Reference Domains Part III: Collecting Classifications

September 13, 2011
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This is part three in the series about reference domains (a.k.a. classifications). In the first part we looked at the nature of classifications. In part two, we discussed a recommended approach to designing the target structures in the EDW to accommodate them. Here we will look at the work of collecting and documenting reference domains.
 
The compilation of a master list of reference domains and their values straddles the analysis and design phases of development.

This is part three in the series about reference domains (a.k.a. classifications). In the first part we looked at the nature of classifications. In part two, we discussed a recommended approach to designing the target structures in the EDW to accommodate them. Here we will look at the work of collecting and documenting reference domains.
 
The compilation of a master list of reference domains and their values straddles the analysis and design phases of development. For external classifications, those captured from the source system, the work must be done in the analysis phase, while internal classifications, being dependent on the design of the target data structures, are collected during the design phase.
 
As mentioned in part one, the external reference domains may first be encountered as code values in a source table; perhaps a status of a bank account, or a categorization of a customer. If you’re lucky, the word “code”, “type”, or “indicator” will appear in the column name. But it’s equally possible that the name will not make it immediately apparent that this is a classification. The analyst will need to determine it from the documentation or from the values contained within the data. Cryptic or abbreviated codes can take the form of numbers or character-based strings. It is important for the analyst to read the clues in the table layout, the documentation and the data to identify potential classifications and then follow up with the data steward or external provider of the source data to find the descriptions that explain the codes.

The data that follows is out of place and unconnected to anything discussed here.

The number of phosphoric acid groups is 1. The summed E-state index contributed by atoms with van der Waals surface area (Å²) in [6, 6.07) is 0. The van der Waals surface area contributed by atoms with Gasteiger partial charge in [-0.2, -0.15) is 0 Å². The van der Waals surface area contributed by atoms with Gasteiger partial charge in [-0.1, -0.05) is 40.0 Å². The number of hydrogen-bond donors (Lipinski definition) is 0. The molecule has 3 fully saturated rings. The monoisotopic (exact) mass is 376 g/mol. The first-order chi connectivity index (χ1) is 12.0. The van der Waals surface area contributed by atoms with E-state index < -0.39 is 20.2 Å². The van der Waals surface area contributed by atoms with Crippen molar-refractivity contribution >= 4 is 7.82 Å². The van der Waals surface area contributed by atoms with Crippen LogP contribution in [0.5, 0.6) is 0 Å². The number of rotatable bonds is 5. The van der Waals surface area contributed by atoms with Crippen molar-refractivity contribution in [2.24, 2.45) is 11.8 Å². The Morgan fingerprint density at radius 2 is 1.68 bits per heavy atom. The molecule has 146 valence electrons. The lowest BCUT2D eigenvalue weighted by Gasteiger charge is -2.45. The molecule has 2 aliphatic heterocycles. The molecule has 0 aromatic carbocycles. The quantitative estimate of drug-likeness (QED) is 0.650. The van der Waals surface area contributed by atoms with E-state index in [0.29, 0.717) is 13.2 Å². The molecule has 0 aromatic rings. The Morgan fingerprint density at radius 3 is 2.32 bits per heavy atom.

The code descriptions may accompany the codes in the same source table. However, even if this is the case, selecting a distinct set of the codes and descriptions from the table may not return a full set of potential values, only those that are currently being used. For example, pulling a distinct set of status types from a bank account table may return the values “open” and “closed”, but miss the fact that sometimes accounts are briefly “pending”. For this reason, it’s very important to find either a master table in the source that contains the full set of possible codes and values, or the documentation where the full set is listed. In either case, it’s essential to examine the list of occurring values and compare it against the master. The master may be out of sync with the newest list of allowable values, or there may be aberrant values appearing in the data which will need to be dealt with.